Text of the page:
In any race you run as a distance or mid-distance runner, you’ll take 100’s if not 1000’s of steps to reach the finish line. You’ll most likely take 1000’s more than that just training for that race before you even step up to the starting line. Before you take that first step in training or that first step in your race, however, there are a few other steps that might be worth considering.

STEP 1: Get Some Clarity

Clarify your purpose.

What is the WHY behind everything you do?

When we know this in life or design

it is empowering and the path is clear.”

[TAKE AWAY: Knowing WHY we do WHAT we do empowers HOW we do it.]


STEP 2: Get Focused

“Every day focus on your purpose.

Remember WHY you do what you do.

We don’t get burned out because of what we do.

We get burned out because we forget why we do it.”

[TAKE AWAY: Identifying our purpose is a start that is only sustained by continual and intentional efforts to remember and remain focused on it as we move forward from that moment of clarity.]



STEP 3: Get Goaling

Purpose of goals

You’d never start off on a long journey to a new destination without any idea where you were headed. If you don’t know where you’re trying to go, how will you ever know if/when you get there? A goal you set for yourself, if effectively written and implemented, can be a big help in getting you to where you want to go because they:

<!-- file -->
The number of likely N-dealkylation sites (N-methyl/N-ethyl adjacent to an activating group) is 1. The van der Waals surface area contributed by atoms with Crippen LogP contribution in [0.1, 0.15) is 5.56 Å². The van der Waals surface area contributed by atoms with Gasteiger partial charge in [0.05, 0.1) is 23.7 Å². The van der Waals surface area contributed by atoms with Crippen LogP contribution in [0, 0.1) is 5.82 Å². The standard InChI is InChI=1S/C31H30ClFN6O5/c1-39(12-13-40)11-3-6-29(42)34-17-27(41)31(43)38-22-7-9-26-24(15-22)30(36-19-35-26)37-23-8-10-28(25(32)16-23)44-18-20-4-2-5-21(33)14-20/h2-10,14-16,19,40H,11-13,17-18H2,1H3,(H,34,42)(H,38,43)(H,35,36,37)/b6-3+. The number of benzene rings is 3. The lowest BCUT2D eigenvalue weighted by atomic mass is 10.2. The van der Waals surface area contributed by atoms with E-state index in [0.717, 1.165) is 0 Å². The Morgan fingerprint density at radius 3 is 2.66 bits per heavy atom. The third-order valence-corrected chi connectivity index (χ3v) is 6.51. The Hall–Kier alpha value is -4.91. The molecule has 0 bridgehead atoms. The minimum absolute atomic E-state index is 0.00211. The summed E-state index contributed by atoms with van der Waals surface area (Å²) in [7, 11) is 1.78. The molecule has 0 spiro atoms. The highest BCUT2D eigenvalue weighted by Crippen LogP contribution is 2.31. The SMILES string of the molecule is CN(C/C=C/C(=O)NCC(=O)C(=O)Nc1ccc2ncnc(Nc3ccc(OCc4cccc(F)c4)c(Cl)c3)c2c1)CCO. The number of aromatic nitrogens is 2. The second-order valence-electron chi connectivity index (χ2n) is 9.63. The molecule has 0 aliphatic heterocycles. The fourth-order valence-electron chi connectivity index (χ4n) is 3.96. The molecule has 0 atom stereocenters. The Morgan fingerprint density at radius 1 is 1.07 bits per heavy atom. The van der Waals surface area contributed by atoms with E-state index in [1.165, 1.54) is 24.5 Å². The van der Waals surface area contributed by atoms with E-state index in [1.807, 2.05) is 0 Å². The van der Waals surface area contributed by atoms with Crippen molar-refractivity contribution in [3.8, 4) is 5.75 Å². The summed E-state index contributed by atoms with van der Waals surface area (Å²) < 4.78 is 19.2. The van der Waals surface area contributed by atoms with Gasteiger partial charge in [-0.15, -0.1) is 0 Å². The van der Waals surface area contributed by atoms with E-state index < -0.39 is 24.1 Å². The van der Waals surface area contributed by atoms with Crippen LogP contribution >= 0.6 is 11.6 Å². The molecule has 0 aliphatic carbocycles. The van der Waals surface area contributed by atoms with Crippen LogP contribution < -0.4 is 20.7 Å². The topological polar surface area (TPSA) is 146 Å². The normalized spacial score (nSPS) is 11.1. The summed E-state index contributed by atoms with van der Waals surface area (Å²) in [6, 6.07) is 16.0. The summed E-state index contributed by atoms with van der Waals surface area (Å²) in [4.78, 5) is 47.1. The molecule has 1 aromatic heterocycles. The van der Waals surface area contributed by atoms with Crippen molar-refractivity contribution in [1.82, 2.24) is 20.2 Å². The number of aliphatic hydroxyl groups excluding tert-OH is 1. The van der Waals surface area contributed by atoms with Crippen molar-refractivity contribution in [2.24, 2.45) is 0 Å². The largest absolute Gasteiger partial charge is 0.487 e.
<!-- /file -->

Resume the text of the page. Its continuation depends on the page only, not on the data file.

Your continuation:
1. focus you on where you’re aiming to go
  2. provided structure, meaning and motivation for workouts and training
  3. help determine what you need to do to get from where/who you are to where/who you want to be
  4. provide a standard by which success can be measured

Types of goals

Not all goals are created equal so it’s important to decide what type of goal suits you best. In general goals can be broken down along these lines:


  1. Long range = season/year/career long
  2. Mid-range = based on training phase (4-6 weeks)
  3. Short range = week/day/within workout/specific race


  1. Outcome based = qualifying for/winning State, winning/placing in a race… The most popular type of goal but least motivating in the long run because they are the ones you have the least control of.
  2. Performance based = run a sub 20:00 5k, run a sub 5:00 mile… More motivating since you control this, but they only show you where you want to end up, not how to get there.
  3. Process based = run 45 miles/week, run 500 miles over summer, train at a certain pace… The least used, but most effective because you have complete control over them and they are more tied to everyday, short term goals.

Smart: Whenever writing a goal the acronym “SMARTER” is always helpful to keep in mind:

  1. S = Specific –
  2. M = Measurable – Allows you to chart progress along the way and if you have arrived
  3. A = Adjustable – Injury or illness can derail a goal + the end of one goal is the start of the next
  4. R = Realistic – Unrealistic goals have no power to motivate action.
  5. T = Time Based – When will it be completed?
  6. E = Exciting – It must be something YOU are excited to pursue.
  7. R = Recorded – Like your purpose statement, write it down, post it and reflect on it often.